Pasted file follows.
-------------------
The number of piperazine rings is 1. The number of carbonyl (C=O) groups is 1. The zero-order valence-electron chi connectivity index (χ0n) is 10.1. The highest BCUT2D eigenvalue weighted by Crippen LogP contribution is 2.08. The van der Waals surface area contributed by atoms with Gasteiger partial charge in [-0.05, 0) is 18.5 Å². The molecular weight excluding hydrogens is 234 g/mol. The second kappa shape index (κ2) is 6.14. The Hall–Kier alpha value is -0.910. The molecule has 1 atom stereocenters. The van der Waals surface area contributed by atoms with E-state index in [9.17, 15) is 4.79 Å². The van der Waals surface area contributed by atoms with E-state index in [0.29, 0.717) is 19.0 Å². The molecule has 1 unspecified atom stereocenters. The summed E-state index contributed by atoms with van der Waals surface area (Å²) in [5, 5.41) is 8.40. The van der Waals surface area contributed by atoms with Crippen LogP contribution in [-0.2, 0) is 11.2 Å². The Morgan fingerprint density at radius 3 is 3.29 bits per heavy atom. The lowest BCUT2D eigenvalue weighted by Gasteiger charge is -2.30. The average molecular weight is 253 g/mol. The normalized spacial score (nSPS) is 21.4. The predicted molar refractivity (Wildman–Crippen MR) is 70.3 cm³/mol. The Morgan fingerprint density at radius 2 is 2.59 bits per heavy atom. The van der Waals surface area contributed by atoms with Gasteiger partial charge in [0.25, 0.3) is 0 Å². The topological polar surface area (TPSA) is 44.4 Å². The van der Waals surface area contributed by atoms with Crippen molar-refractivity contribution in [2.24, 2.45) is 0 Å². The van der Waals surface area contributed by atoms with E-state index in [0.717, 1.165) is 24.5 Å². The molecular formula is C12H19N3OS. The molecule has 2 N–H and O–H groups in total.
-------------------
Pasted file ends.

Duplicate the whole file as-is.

The number of piperazine rings is 1. The number of carbonyl (C=O) groups is 1. The zero-order valence-electron chi connectivity index (χ0n) is 10.1. The highest BCUT2D eigenvalue weighted by Crippen LogP contribution is 2.08. The van der Waals surface area contributed by atoms with Gasteiger partial charge in [-0.05, 0) is 18.5 Å². The molecular weight excluding hydrogens is 234 g/mol. The second kappa shape index (κ2) is 6.14. The Hall–Kier alpha value is -0.910. The molecule has 1 atom stereocenters. The van der Waals surface area contributed by atoms with E-state index in [9.17, 15) is 4.79 Å². The van der Waals surface area contributed by atoms with E-state index in [0.29, 0.717) is 19.0 Å². The molecule has 1 unspecified atom stereocenters. The summed E-state index contributed by atoms with van der Waals surface area (Å²) in [5, 5.41) is 8.40. The van der Waals surface area contributed by atoms with Crippen LogP contribution in [-0.2, 0) is 11.2 Å². The Morgan fingerprint density at radius 3 is 3.29 bits per heavy atom. The lowest BCUT2D eigenvalue weighted by Gasteiger charge is -2.30. The average molecular weight is 253 g/mol. The normalized spacial score (nSPS) is 21.4. The predicted molar refractivity (Wildman–Crippen MR) is 70.3 cm³/mol. The Morgan fingerprint density at radius 2 is 2.59 bits per heavy atom. The van der Waals surface area contributed by atoms with Gasteiger partial charge in [0.25, 0.3) is 0 Å². The topological polar surface area (TPSA) is 44.4 Å². The van der Waals surface area contributed by atoms with Crippen molar-refractivity contribution in [2.24, 2.45) is 0 Å². The van der Waals surface area contributed by atoms with E-state index in [0.717, 1.165) is 24.5 Å². The molecular formula is C12H19N3OS. The molecule has 2 N–H and O–H groups in total.